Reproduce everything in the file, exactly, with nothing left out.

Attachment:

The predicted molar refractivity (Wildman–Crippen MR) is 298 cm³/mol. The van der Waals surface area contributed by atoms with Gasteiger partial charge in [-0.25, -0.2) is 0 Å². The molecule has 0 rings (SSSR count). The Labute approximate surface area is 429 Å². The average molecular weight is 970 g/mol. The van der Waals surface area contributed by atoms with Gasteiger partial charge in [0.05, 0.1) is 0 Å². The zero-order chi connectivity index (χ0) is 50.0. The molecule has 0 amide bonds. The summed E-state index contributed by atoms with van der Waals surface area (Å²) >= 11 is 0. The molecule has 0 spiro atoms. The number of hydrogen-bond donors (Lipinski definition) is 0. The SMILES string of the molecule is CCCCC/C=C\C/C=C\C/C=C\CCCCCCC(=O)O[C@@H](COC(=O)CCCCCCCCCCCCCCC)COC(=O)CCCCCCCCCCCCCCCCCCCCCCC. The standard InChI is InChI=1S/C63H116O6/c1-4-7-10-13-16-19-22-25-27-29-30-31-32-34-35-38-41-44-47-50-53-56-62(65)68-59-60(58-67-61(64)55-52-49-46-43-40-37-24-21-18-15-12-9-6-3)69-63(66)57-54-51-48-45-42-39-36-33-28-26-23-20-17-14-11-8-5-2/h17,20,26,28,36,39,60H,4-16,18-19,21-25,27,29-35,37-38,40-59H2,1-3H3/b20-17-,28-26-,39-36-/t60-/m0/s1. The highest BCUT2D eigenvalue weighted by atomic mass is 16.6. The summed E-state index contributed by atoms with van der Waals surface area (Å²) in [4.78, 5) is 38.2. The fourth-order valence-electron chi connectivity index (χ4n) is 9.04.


The predicted molar refractivity (Wildman–Crippen MR) is 298 cm³/mol. The van der Waals surface area contributed by atoms with Gasteiger partial charge in [-0.25, -0.2) is 0 Å². The molecule has 0 rings (SSSR count). The Labute approximate surface area is 429 Å². The average molecular weight is 970 g/mol. The van der Waals surface area contributed by atoms with Gasteiger partial charge in [0.05, 0.1) is 0 Å². The zero-order chi connectivity index (χ0) is 50.0. The molecule has 0 amide bonds. The summed E-state index contributed by atoms with van der Waals surface area (Å²) >= 11 is 0. The molecule has 0 spiro atoms. The number of hydrogen-bond donors (Lipinski definition) is 0. The SMILES string of the molecule is CCCCC/C=C\C/C=C\C/C=C\CCCCCCC(=O)O[C@@H](COC(=O)CCCCCCCCCCCCCCC)COC(=O)CCCCCCCCCCCCCCCCCCCCCCC. The standard InChI is InChI=1S/C63H116O6/c1-4-7-10-13-16-19-22-25-27-29-30-31-32-34-35-38-41-44-47-50-53-56-62(65)68-59-60(58-67-61(64)55-52-49-46-43-40-37-24-21-18-15-12-9-6-3)69-63(66)57-54-51-48-45-42-39-36-33-28-26-23-20-17-14-11-8-5-2/h17,20,26,28,36,39,60H,4-16,18-19,21-25,27,29-35,37-38,40-59H2,1-3H3/b20-17-,28-26-,39-36-/t60-/m0/s1. The highest BCUT2D eigenvalue weighted by atomic mass is 16.6. The summed E-state index contributed by atoms with van der Waals surface area (Å²) in [4.78, 5) is 38.2. The fourth-order valence-electron chi connectivity index (χ4n) is 9.04.